• fMRI is widely used and standard data-analysis approaches have been developed which allow researchers to compare results across labs.
• fMRI produces compelling images of brain "activation".

### Disadvantages of fMRI

• The images produced must be interpreted carefully, since correlation does not imply causality, and brain processes are complex and often non-localized.
• Statistical methods must be used carefully because they can produce false positives. One team of researchers studying reactions to pictures of human emotional expressions reported a few activated voxels in the brain of a dead salmon when no correction for multiple comparisons
Multiple comparisons
In statistics, the multiple comparisons or multiple testing problem occurs when one considers a set of statistical inferences simultaneously. Errors in inference, including confidence intervals that fail to include their corresponding population parameters or hypothesis tests that incorrectly...

was applied, illustrating the need for rigorous statistical analyses.
• The BOLD signal is only an indirect measure of neural activity, and is therefore susceptible to influence by non-neural changes in the body. This also means that it is difficult to interpret positive and negative BOLD responses
• BOLD signals are most strongly associated with the input to a given area rather than with the output. It is therefore possible (although unlikely) that a BOLD signal could be present in a given area even if there is no single unit activity.
• fMRI has poor temporal resolution. The BOLD response peaks approximately 5 seconds after neuronal firing begins in an area. This means that it is hard to distinguish BOLD responses to different events which occur within a short time window. Careful experimental design can reduce this problem. Also, some research groups are attempting to combine fMRI signals that have relatively high spatial resolution with signals recorded with other techniques, electroencephalography
Electroencephalography
Electroencephalography is the recording of electrical activity along the scalp. EEG measures voltage fluctuations resulting from ionic current flows within the neurons of the brain...

(EEG) or magnetoencephalography
Magnetoencephalography
Magnetoencephalography is a technique for mapping brain activity by recording magnetic fields produced by electrical currents occurring naturally in the brain, using arrays of SQUIDs...

(MEG), which have higher temporal resolution but worse spatial resolution.
• fMRI has often been used to show activation localized to specific regions, thus minimizing the distributed nature of processing in neural networks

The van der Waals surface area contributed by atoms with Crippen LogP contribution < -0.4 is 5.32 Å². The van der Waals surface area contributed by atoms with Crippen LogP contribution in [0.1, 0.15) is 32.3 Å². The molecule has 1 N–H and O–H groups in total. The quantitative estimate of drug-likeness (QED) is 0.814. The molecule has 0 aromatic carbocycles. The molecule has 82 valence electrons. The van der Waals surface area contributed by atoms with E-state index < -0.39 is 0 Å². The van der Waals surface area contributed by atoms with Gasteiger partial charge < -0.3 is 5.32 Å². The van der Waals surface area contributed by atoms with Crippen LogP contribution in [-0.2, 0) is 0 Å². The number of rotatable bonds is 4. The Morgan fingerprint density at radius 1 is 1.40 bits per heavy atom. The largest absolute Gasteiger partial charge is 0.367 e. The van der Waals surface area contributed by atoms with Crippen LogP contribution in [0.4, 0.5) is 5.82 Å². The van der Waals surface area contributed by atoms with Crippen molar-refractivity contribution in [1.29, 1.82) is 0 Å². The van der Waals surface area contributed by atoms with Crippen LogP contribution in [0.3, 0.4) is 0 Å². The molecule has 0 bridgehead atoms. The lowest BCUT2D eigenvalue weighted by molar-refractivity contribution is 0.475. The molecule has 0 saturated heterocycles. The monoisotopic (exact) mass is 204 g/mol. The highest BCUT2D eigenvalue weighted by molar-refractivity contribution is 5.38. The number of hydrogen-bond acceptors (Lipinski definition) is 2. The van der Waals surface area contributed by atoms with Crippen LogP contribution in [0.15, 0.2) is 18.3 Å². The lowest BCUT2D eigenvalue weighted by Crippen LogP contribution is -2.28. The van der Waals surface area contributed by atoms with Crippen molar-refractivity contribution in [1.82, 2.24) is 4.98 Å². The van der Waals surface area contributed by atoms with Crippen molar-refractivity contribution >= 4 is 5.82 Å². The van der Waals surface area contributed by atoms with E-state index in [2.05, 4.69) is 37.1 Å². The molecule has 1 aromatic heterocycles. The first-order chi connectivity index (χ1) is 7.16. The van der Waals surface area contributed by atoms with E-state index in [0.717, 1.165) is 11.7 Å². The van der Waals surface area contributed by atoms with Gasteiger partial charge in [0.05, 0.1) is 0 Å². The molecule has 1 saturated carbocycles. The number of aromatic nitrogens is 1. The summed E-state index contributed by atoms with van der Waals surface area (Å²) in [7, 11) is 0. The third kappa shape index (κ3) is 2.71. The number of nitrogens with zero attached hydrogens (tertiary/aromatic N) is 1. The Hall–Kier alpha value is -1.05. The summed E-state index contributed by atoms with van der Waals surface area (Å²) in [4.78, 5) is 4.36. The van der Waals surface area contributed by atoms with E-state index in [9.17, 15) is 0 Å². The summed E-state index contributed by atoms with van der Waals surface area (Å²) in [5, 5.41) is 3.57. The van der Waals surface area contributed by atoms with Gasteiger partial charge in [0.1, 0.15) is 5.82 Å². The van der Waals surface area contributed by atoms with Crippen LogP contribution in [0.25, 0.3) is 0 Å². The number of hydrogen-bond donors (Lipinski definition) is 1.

Biological neural network
In neuroscience, a biological neural network describes a population of physically interconnected neurons or a group of disparate neurons whose inputs or signalling targets define a recognizable circuit. Communication between neurons often involves an electrochemical process...

. Several recent multivariate statistical
Multivariate statistics
Multivariate statistics is a form of statistics encompassing the simultaneous observation and analysis of more than one statistical variable. The application of multivariate statistics is multivariate analysis...

techniques work around this issue by characterizing interactions between "active" regions found via traditional univariate
Univariate
In mathematics, univariate refers to an expression, equation, function or polynomial of only one variable. Objects of any of these types but involving more than one variable may be called multivariate...

techniques.
• The BOLD response can be affected by a variety of factors, including: drugs/substances; age, brain pathology; local differences in neurovascular coupling; attention; amount of carbon dioxide in the blood; etc.

For these reasons, Functional imaging
Functional imaging
Functional imaging , is a method of detecting or measuring changes in metabolism, blood flow, regional chemical composition, and absorption....

provides insights into neural processing that are complementary to insights of other studies in neurophysiology
Neurophysiology
Neurophysiology is a part of physiology. Neurophysiology is the study of nervous system function...

.

## Scanning in practice

Subjects participating in a fMRI experiment are asked to lie still and are usually restrained with soft pads to prevent movement from disturbing measurements. Some labs also employ bite bars to reduce motion, although these are unpopular as they can be uncomfortable. Small head movements can be corrected for in post-processing of the data, but large transient motion cannot be corrected. Motion in excess of around 3 millimeters results in unusable data. Motion is an issue for all populations, but most especially problematic for subjects with certain medical conditions (e.g. Alzheimer's Disease
Alzheimer's disease